CfP: Re-tracing the Archive: Affects and Ethics
Organizer-refereed panel at the SCS Annual Meeting 2024 (Chicago)
Organized by Francesca Beretta (Yale) and Christopher Londa (Yale / Graz)
In recent years, the concept of “the archive” has emerged as a site of critical engagement across the humanities. Not just a synonym for a cache of documents, the term encompasses any traces of the past as they are curated and collected. The multiple archives composing “the archive” include, but are not limited to, bodies, books, letters and ledgers, ruins and restorations, forests and ice cores, gene sequences and data sets. As editors of fragments, catalogs, and databases, classicists have long been archivists.
In fields such as Black studies, postcolonialism, queer and feminist theory, and dance & movement studies, “archival turns” articulate two orientations toward the archive that have remained undertheorized in classical studies: the affective and the ethical.
After Foucault in “The Lives of Infamous Men” so vividly described his affective response to the archive, humanists from all corners have acknowledged the emotive and affective dynamics at the point of contact between archive and scholar, connecting these encounters to a range of political commitments and epistemic habits. For fields concerned with more recent histories and legacies of oppression, an urge to respond to the archive’s silence, violence, and failure has spurred new methods and modes of reading (see bibliography).
As classicists take inspiration from disciplines where the ethical stakes are more obvious and the affective responses are stronger, we seek to tease out the underpinnings of our own affects and ethics in our encounters with the classical archive’s silences, violences, affordances, and failures. We invite the submission of abstracts for 20-minute papers that respond to the following questions or other aspects of our theme:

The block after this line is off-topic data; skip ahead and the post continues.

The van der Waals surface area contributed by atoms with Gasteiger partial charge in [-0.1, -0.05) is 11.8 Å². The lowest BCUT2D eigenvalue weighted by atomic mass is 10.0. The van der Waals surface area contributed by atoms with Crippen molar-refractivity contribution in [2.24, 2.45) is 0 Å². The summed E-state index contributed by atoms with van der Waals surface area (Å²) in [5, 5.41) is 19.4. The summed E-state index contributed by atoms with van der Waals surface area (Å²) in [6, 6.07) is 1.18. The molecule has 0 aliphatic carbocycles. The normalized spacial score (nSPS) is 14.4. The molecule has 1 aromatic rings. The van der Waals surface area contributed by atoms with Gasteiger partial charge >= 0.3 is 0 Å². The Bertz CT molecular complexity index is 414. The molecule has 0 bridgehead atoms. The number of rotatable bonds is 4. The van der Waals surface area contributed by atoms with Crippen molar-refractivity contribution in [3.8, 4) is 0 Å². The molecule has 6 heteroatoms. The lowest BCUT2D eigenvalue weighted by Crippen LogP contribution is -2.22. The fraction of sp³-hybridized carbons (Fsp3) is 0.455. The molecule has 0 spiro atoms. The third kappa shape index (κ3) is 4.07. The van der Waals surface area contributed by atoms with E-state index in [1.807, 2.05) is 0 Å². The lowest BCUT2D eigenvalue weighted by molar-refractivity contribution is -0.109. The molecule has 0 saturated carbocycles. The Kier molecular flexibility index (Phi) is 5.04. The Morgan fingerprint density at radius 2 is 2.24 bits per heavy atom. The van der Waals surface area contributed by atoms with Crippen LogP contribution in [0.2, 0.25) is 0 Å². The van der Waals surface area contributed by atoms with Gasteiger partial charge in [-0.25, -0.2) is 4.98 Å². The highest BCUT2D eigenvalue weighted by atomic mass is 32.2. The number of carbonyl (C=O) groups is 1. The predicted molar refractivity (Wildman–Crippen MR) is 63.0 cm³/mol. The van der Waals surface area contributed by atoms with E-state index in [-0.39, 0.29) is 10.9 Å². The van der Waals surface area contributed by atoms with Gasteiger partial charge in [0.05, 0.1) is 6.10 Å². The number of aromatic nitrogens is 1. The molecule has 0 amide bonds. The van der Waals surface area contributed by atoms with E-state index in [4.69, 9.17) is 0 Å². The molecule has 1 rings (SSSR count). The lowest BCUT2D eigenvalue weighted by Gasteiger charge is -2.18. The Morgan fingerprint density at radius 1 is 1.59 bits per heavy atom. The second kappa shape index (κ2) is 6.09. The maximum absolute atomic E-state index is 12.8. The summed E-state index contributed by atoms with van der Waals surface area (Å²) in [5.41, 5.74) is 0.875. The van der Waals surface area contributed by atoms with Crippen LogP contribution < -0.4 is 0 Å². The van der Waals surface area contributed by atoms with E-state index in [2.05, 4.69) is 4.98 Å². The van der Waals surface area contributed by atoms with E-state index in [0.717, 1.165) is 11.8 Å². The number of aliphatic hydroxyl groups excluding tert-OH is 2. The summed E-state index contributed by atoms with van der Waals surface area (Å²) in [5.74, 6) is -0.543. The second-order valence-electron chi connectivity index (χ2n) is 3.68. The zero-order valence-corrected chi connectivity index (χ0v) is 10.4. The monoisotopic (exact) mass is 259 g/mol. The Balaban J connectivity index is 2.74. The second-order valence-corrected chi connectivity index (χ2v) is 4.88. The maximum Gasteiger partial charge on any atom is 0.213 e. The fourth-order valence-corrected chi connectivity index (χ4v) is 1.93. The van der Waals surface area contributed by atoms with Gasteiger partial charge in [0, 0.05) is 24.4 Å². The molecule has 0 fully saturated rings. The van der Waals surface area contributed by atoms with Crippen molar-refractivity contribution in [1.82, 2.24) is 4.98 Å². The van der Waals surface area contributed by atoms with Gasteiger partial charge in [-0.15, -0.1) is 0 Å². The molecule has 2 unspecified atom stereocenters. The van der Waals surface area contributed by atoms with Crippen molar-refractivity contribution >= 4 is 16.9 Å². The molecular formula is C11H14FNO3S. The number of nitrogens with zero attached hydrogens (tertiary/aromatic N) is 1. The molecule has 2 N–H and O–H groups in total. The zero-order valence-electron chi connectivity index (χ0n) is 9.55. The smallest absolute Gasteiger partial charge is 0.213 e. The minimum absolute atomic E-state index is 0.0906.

● How does our disciplinary formation as classicists write scripts for our affective responses? What political commitments and epistemic habits inform these responses?
● What approaches to ancient sources can classicists learn from developments in archival theory?
● How do broader theories of the archive illuminate the archival logics of classical studies?
● How might different understandings of the archive repair or respond to archival violence?
● What impact do different media have on archival affects and ethics?
● What kinds of archives can we imagine for the future of the field?
Anonymized abstracts of no more than 500 words (excluding bibliography) should be submitted as .pdf or .doc attachment to email@example.com by February 15, 2023; the subject line of the email should be “Re-tracing the Archive: Affects and Ethics.”
In selecting abstracts, the organizers will prioritize proposals that show a close engagement with the theme while contributing to the overall balance of the panel.
For any questions, please contact the organizers, Francesca Beretta (firstname.lastname@example.org) and Christopher Londa (email@example.com).
Ahmed, Sara. 2006. Queer Phenomenology: Orientations, Objects, Others. Durham, N.C., London: Duke University Press.
Best, Stephen, and Sharon Marcus. 2009. “Surface Reading: An Introduction.” Representations 108 (1): 1–21. https://doi.org/10.1525/rep.2009.108.1.1.
Foucault, Michel. 2000. “Lives of Infamous Men.” In Power, edited by James D. Faubion, 157–75. Essential works of Foucault, 1954-1984 v.3. New York: New Press.
Hartman, Saidiya. 2008. “Venus in Two Acts.” Small Axe 26 (2): 1–14.
Kazanjian, David. 2015. “Scenes of Speculation.” Social Text 33 (4): 77–84.
Mbembe, Achille. 2002. “The Power of the Archive and Its Limits.” In Refiguring the Archive, edited by Carolyn Hamilton, 19–26. Dordrecht, London: Kluwer Academic.
Morrison, Toni. 1992. Playing in the Dark: Whiteness and the Literary Imagination. The William E. Massey Sr. Lectures in the History of American Civilization 1990.
Cambridge, Mass. Harvard University Press.
Sedgwick, Eve Kosofsky. 1997. “Paranoid Reading and Reparative Reading; Or, You’re so Paranoid, You Probably Think This Introduction Is About You.” In Novel Gazing: Queer Readings in Fiction, edited by Eve K. Sedgwick, 1–38. Series Q. Durham, N.C., London: Duke University Press.
Taylor, Diana. 2003. The Archive and the Repertoire: Cultural Memory and Performance in the
Americas. A John Hope Franklin Center book. Durham, N.C., London: Duke University Press.
Telò, Mario. 2020. Archive Feelings: A Theory of Greek Tragedy. Classical memories/modern identities. Columbus: The Ohio State University Press.